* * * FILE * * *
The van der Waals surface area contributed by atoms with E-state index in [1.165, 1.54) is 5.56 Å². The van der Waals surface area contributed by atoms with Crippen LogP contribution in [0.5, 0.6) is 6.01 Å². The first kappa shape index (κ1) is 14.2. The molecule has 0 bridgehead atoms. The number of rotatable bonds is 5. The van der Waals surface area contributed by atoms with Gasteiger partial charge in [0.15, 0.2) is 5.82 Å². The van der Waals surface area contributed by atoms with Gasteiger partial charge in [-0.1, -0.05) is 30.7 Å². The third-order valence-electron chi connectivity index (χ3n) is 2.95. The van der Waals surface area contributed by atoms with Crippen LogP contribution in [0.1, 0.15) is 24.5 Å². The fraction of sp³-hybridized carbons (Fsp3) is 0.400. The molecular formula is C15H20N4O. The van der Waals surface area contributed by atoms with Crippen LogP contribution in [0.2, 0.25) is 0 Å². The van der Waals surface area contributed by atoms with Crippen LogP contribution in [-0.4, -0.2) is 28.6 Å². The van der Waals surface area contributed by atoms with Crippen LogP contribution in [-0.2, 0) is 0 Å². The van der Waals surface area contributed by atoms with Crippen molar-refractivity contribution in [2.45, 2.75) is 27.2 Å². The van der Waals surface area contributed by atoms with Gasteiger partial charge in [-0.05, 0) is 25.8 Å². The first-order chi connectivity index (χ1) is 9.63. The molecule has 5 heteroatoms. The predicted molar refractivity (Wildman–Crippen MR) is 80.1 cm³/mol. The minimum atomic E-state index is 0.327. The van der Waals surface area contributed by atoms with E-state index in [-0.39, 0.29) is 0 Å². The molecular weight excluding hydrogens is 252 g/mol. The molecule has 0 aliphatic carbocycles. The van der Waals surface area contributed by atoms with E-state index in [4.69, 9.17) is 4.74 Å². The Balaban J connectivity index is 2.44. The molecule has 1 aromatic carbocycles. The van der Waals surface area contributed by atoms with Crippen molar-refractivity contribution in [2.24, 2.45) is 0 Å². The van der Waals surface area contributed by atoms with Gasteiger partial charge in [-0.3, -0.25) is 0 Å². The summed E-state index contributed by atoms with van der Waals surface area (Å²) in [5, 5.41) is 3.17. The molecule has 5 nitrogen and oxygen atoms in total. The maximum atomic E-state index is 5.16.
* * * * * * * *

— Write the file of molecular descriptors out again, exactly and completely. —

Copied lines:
The van der Waals surface area contributed by atoms with E-state index in [1.165, 1.54) is 5.56 Å². The van der Waals surface area contributed by atoms with Crippen LogP contribution in [0.5, 0.6) is 6.01 Å². The first kappa shape index (κ1) is 14.2. The molecule has 0 bridgehead atoms. The number of rotatable bonds is 5. The van der Waals surface area contributed by atoms with Gasteiger partial charge in [0.15, 0.2) is 5.82 Å². The van der Waals surface area contributed by atoms with Gasteiger partial charge in [-0.1, -0.05) is 30.7 Å². The third-order valence-electron chi connectivity index (χ3n) is 2.95. The van der Waals surface area contributed by atoms with Crippen LogP contribution in [0.1, 0.15) is 24.5 Å². The fraction of sp³-hybridized carbons (Fsp3) is 0.400. The molecular formula is C15H20N4O. The van der Waals surface area contributed by atoms with Crippen LogP contribution in [0.2, 0.25) is 0 Å². The van der Waals surface area contributed by atoms with Crippen LogP contribution in [-0.4, -0.2) is 28.6 Å². The van der Waals surface area contributed by atoms with Crippen LogP contribution in [-0.2, 0) is 0 Å². The van der Waals surface area contributed by atoms with Crippen molar-refractivity contribution in [2.45, 2.75) is 27.2 Å². The van der Waals surface area contributed by atoms with Gasteiger partial charge in [-0.05, 0) is 25.8 Å². The first-order chi connectivity index (χ1) is 9.63. The molecule has 5 heteroatoms. The predicted molar refractivity (Wildman–Crippen MR) is 80.1 cm³/mol. The minimum atomic E-state index is 0.327. The van der Waals surface area contributed by atoms with E-state index in [-0.39, 0.29) is 0 Å². The molecular weight excluding hydrogens is 252 g/mol. The molecule has 0 aliphatic carbocycles. The van der Waals surface area contributed by atoms with E-state index in [4.69, 9.17) is 4.74 Å². The Balaban J connectivity index is 2.44. The molecule has 1 aromatic carbocycles. The van der Waals surface area contributed by atoms with Crippen molar-refractivity contribution in [2.24, 2.45) is 0 Å². The van der Waals surface area contributed by atoms with Gasteiger partial charge in [-0.3, -0.25) is 0 Å². The summed E-state index contributed by atoms with van der Waals surface area (Å²) in [5, 5.41) is 3.17. The molecule has 5 nitrogen and oxygen atoms in total. The maximum atomic E-state index is 5.16.